The modern attitude to children emerged by the late 19th century; the Victorian middle and upper classes emphasized the role of the family and the sanctity of the child, – an attitude that has remained dominant in Western societies ever since. The genre of children’s literature took off, with a proliferation of humorous, child-oriented books attuned to the child’s imagination. Lewis Carroll’s fantasy Alice’s Adventures in Wonderland, published in 1865 in England, was a landmark in the genre; regarded as the first “English masterpiece written for children”, its publication opened the “First Golden Age” of children’s literature.
The latter half of the 19th century saw the introduction of compulsory state schooling of children across Europe, which decisively removed children from the workplace into schools. The market economy of the 19th century enabled the concept of childhood as a time of fun of happiness. Factory-made dolls and doll houses delighted the girls and organized sports and activities were played by the boys. The Boy Scouts was founded by Sir Robert Baden-Powell in 1908,which provided young boys with outdoor activities aiming at developing character, citizenship, and personal fitness qualities.
Culture is the social behavior and norms found in human societies. Culture is considered a central concept in anthropology, encompassing the range of phenomena that are transmitted through social learning in human societies.
Some aspects of human behavior, social practices such as culture, expressive forms such as art, music, dance, ritual, and religion, and technologies such as tool usage, cooking, shelter, and clothing are said to be cultural universals, found in all human societies. The concept of material culture covers the physical expressions of culture, such as technology, architecture and art, whereas the immaterial aspects of culture such as principles of social organization (including practices of political organization and social institutions), mythology, philosophy, literature (both written and oral), and science comprise the intangible cultural heritage of a society.
An educational trail (or sometimes educational path), nature trail or nature walk is a specially developed hiking trail or footpath that runs through the countryside, along which there are marked stations or stops next to points of natural, technological or cultural interest. These may convey information about, for example, flora and fauna, soil science, geology, mining, ecology or cultural history. Longer trails, that link more widely spaced natural phenomena or structures together, may be referred to as themed trails or paths.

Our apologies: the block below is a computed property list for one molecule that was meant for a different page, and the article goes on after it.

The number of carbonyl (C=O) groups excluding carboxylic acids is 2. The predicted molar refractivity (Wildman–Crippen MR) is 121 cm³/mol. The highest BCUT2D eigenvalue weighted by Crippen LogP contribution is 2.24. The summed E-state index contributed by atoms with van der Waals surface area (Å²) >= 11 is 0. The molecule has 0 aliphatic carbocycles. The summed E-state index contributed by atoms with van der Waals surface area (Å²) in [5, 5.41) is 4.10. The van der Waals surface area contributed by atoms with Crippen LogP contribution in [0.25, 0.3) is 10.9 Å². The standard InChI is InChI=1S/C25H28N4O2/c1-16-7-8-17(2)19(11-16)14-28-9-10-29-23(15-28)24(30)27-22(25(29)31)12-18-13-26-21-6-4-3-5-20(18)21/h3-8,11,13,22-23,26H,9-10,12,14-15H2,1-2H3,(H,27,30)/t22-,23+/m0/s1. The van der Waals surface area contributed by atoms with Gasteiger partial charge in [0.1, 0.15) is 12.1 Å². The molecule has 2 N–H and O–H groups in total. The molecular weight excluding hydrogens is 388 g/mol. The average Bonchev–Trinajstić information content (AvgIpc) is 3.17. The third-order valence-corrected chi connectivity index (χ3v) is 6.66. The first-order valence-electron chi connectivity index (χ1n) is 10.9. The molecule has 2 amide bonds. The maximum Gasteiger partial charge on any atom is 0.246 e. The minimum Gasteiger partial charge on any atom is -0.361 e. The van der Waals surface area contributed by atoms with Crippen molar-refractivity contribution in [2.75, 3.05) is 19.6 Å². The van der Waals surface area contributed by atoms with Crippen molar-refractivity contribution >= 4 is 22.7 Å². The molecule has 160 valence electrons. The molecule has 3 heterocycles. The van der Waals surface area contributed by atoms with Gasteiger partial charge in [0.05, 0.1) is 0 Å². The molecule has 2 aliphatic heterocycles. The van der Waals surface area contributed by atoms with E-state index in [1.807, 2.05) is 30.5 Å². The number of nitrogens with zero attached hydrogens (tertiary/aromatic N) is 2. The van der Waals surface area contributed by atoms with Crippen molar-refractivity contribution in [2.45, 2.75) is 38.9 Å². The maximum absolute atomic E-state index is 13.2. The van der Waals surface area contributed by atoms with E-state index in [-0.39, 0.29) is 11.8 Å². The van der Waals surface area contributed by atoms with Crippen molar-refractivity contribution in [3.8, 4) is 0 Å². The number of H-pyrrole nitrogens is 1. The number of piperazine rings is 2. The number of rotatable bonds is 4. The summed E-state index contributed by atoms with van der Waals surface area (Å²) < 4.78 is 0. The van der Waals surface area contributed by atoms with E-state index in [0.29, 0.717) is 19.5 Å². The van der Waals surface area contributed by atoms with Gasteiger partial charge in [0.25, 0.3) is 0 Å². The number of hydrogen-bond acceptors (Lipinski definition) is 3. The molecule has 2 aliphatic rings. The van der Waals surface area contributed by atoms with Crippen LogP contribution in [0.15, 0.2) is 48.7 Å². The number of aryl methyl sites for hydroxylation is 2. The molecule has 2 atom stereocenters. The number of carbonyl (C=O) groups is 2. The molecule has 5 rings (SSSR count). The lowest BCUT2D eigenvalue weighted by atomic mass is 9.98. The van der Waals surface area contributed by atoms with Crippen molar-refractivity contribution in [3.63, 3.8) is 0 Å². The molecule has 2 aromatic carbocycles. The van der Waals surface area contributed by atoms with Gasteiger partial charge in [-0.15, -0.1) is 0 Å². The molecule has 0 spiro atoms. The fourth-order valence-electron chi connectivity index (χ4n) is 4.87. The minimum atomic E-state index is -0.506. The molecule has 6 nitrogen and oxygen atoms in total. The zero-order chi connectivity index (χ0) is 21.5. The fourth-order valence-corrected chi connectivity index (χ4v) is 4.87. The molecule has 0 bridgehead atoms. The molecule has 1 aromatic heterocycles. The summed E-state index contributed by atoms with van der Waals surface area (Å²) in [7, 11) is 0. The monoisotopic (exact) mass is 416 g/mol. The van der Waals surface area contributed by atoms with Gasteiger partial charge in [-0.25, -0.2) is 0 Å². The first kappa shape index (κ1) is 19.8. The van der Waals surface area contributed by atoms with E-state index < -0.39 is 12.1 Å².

In order to give a clearer explanation of the objects located at each station, display boards or other exhibits are usually erected, in keeping with the purpose of the trail. These may include: information boards, photographs and pictures, maps or plans, display cases and models, slides, sound or multimedia devices, facilities to enable experimentation and so on. The routes are regularly maintained.
Educational trails with a strong thematic content may also be called “theme paths”, “theme trails” or “theme routes”, or may be specially named after their subject matter, for example the Welsh Mountain Zoo Trail, Anglezarke Woodland Trail, Cheshire Lines Railway Path, Great Harwood Nature Trail, Irwell Sculpture Trail, Salthill Quarry Geology Trail and Wildlife Conservation Trail.
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The workweek and weekend are those complementary parts of the week devoted to labour and rest, respectively. The legal working week (British English), or workweek (American English), is the part of the seven-day week devoted to labour. In most of the Western world, it is Monday to Friday; the weekend is Saturday and Sunday. A weekday or workday is any day of the working week. Other institutions often follow the pattern, such as places of education.
In some Christian traditions, Sunday is the “day of rest and worship”. Jewish Shabbat or Biblical Sabbath lasts from sunset on Friday to the fall of full darkness on Saturday; as a result, the weekend in Israel is observed on Friday–Saturday. Some Muslim-majority countries historically had a Thursday–Friday or Friday–Saturday weekend; however, recently many such countries have shifted from Thursday–Friday to Friday–Saturday, or to Saturday–Sunday.
The Christian Sabbath was just one day each week, but the preceding day (the Jewish Sabbath) came to be taken as a holiday as well in the twentieth century. This shift has been accompanied by a reduction in the total number of hours worked per week, following changes in employer expectations. The present-day concept of the ‘week-end’ first arose in the industrial north of Britain in the early part of nineteenth century and was originally a voluntary arrangement between factory owners and workers allowing Saturday afternoon off from 2pm in agreement that staff would be available for work sober and refreshed on Monday morning. The Amalgamated Clothing Workers of America Union was the first to successfully demand a five-day work week in 1929.